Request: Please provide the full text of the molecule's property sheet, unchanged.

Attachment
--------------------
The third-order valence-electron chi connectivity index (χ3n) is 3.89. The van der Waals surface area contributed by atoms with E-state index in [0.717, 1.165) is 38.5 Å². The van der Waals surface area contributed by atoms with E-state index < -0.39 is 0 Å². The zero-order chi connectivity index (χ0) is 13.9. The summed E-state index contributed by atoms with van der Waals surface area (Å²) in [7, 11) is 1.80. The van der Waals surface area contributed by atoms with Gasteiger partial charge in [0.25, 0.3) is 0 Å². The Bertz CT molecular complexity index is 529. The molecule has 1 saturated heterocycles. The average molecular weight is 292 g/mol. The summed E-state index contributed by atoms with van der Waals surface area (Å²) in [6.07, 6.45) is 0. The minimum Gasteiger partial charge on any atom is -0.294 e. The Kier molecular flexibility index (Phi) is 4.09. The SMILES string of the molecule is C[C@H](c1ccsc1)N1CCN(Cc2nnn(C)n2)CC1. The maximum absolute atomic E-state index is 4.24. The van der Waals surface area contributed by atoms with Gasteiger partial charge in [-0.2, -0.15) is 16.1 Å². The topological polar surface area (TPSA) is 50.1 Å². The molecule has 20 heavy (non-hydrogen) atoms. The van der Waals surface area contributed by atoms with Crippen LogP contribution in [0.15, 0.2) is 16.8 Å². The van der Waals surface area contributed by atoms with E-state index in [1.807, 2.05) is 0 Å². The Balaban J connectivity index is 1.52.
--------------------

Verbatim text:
The third-order valence-electron chi connectivity index (χ3n) is 3.89. The van der Waals surface area contributed by atoms with E-state index in [0.717, 1.165) is 38.5 Å². The van der Waals surface area contributed by atoms with E-state index < -0.39 is 0 Å². The zero-order chi connectivity index (χ0) is 13.9. The summed E-state index contributed by atoms with van der Waals surface area (Å²) in [7, 11) is 1.80. The van der Waals surface area contributed by atoms with Gasteiger partial charge in [0.25, 0.3) is 0 Å². The Bertz CT molecular complexity index is 529. The molecule has 1 saturated heterocycles. The average molecular weight is 292 g/mol. The summed E-state index contributed by atoms with van der Waals surface area (Å²) in [6.07, 6.45) is 0. The minimum Gasteiger partial charge on any atom is -0.294 e. The Kier molecular flexibility index (Phi) is 4.09. The SMILES string of the molecule is C[C@H](c1ccsc1)N1CCN(Cc2nnn(C)n2)CC1. The maximum absolute atomic E-state index is 4.24. The van der Waals surface area contributed by atoms with Gasteiger partial charge in [-0.2, -0.15) is 16.1 Å². The topological polar surface area (TPSA) is 50.1 Å². The molecule has 20 heavy (non-hydrogen) atoms. The van der Waals surface area contributed by atoms with Crippen LogP contribution in [0.15, 0.2) is 16.8 Å². The van der Waals surface area contributed by atoms with E-state index in [1.807, 2.05) is 0 Å². The Balaban J connectivity index is 1.52.